Sunday, September 18, 2011
Moroccan Youths Lack Religious Knowledge?
Here is an article from Magharebia.com that argues that there is a knowledge gap in Moroccan youth's understanding of religion (i.e., Islam). Yet, the article really only gives examples of a lack of knowledge about Moroccan religious institutions. I don't know if the two can be equated.
Moroccan youths lack religious knowledge, survey finds
Moroccan young people struggle to find a balance between their religious convictions and modern practices.
By Siham Ali for Magharebia in Rabat - 07/09/11
Moroccan authorities need to re-visit the way religious knowledge is presented to young people to nurture a better understanding of faith, a recent study concluded.
Moroccan youths lack religious knowledge and have limited confidence in state religious institutions, according to the survey carried out by the Moroccan Centre for Contemporary Studies and Research (CMERC).
To reach the conclusion, the centre conducted two surveys among young people aged 15 to 35 in twelve regions.
The problem lies in the way religious knowledge is passed on to young people to enable them to live out their faith in total harmony with their beliefs and behaviour, said CMERC chief Mustapha El Khalfi. He added that violence was not apparent in young people's conduct.
Few of the people interviewed were able to identify the rites adopted by the kingdom or remembered the name of the Minister of Habous and Islamic Affairs. Young people do not join religious movements and associations, which shows a lack of communication with youths, according to the study.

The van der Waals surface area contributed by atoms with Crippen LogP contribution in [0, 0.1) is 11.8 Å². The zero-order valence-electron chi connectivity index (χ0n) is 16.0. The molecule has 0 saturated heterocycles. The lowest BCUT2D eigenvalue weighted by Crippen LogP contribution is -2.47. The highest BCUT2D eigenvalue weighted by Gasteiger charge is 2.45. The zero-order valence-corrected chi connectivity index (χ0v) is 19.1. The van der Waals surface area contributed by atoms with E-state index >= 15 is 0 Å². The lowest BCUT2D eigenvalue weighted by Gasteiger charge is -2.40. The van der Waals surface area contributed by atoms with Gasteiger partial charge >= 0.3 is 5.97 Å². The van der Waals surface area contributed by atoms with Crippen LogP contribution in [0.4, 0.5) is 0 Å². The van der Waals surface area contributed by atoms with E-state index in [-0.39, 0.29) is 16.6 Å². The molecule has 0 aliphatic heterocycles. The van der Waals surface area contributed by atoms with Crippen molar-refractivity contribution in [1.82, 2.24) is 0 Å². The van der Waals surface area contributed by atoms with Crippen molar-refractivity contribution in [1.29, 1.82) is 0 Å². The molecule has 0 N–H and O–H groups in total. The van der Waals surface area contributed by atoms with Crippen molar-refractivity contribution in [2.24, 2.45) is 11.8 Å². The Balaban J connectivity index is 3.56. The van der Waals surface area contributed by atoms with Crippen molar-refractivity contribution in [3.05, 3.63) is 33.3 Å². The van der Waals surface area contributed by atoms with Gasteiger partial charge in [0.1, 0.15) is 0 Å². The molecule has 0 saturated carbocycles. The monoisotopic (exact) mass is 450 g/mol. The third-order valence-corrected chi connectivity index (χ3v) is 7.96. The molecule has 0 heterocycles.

The mosque and the family constitute the main sources of religious education for young people, with television and the internet used as a last resort. Over 40% of the respondents said that they derived their knowledge from imams, while 23% learn from families.
A broad national dialogue is required to discuss the nature of public youth policy, Khalfi said.
The state and religious scholars need to re-think what they say and adapt to the needs of the current age, argued Mohamed Chantoufi, a teacher of Islamic education.
"We need to ban the traditional methods and be innovative in our communication," he added.
Among the new methods are appealing television programmes with new faces to lure people instead of satellite channels, which often send fundamentalist messages, the scholar added.
According to the survey, Moroccan youths have a particular interest in Middle Eastern preachers.
Egyptian Mohamed Hassan tops the list, followed by Amr Khalid and Yusuf al-Qaradawi.
Given the conservative nature of Moroccan society, religion still has a social role to play, and a great many young people live a life of contradiction between their concept of religion and their daily behaviour, explained sociologist Samira Kassimi.
"I know a lot of young people who don't pray, but who are convinced that it's their duty and they hope that one day they'll have the faith to do it regularly," young teacher Saad Moutaraji told Magharebia. "Many others do it, but at the same time they remain completely open and tolerant."